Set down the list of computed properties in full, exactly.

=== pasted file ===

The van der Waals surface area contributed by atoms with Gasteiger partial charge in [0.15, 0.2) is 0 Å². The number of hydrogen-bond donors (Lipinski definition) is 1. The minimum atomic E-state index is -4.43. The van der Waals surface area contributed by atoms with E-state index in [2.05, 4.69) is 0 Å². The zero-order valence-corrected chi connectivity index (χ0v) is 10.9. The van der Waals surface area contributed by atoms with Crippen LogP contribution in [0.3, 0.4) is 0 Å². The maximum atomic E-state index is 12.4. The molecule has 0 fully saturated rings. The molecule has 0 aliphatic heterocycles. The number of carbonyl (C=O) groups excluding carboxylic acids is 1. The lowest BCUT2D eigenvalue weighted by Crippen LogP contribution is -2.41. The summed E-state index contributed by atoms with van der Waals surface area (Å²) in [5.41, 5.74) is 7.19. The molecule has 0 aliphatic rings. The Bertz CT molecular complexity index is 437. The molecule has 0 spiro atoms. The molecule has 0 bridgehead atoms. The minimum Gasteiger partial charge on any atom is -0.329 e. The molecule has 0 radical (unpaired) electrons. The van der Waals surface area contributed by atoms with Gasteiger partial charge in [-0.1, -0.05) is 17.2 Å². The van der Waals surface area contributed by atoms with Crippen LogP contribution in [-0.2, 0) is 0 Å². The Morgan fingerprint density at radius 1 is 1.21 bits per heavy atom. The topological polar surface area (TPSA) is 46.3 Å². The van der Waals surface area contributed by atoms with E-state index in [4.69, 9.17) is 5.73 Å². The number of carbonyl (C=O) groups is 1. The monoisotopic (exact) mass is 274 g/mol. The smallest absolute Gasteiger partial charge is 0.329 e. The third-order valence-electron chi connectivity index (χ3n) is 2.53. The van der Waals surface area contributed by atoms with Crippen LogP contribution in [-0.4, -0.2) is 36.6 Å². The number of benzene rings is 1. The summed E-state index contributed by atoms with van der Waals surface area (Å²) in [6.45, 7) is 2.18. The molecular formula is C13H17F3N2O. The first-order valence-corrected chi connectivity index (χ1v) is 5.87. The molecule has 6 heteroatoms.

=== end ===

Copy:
The van der Waals surface area contributed by atoms with Gasteiger partial charge in [0.15, 0.2) is 0 Å². The number of hydrogen-bond donors (Lipinski definition) is 1. The minimum atomic E-state index is -4.43. The van der Waals surface area contributed by atoms with E-state index in [2.05, 4.69) is 0 Å². The zero-order valence-corrected chi connectivity index (χ0v) is 10.9. The van der Waals surface area contributed by atoms with Crippen LogP contribution in [0.3, 0.4) is 0 Å². The maximum atomic E-state index is 12.4. The molecule has 0 fully saturated rings. The molecule has 0 aliphatic heterocycles. The number of carbonyl (C=O) groups excluding carboxylic acids is 1. The lowest BCUT2D eigenvalue weighted by Crippen LogP contribution is -2.41. The summed E-state index contributed by atoms with van der Waals surface area (Å²) in [5.41, 5.74) is 7.19. The molecule has 0 aliphatic rings. The Bertz CT molecular complexity index is 437. The molecule has 0 spiro atoms. The molecule has 0 bridgehead atoms. The minimum Gasteiger partial charge on any atom is -0.329 e. The molecule has 0 radical (unpaired) electrons. The van der Waals surface area contributed by atoms with Gasteiger partial charge in [-0.1, -0.05) is 17.2 Å². The van der Waals surface area contributed by atoms with Crippen LogP contribution in [-0.2, 0) is 0 Å². The Morgan fingerprint density at radius 1 is 1.21 bits per heavy atom. The topological polar surface area (TPSA) is 46.3 Å². The van der Waals surface area contributed by atoms with E-state index in [4.69, 9.17) is 5.73 Å². The number of carbonyl (C=O) groups is 1. The monoisotopic (exact) mass is 274 g/mol. The smallest absolute Gasteiger partial charge is 0.329 e. The third-order valence-electron chi connectivity index (χ3n) is 2.53. The van der Waals surface area contributed by atoms with Crippen LogP contribution in [-0.4, -0.2) is 36.6 Å². The number of benzene rings is 1. The summed E-state index contributed by atoms with van der Waals surface area (Å²) in [6.45, 7) is 2.18. The molecular formula is C13H17F3N2O. The first-order valence-corrected chi connectivity index (χ1v) is 5.87. The molecule has 6 heteroatoms.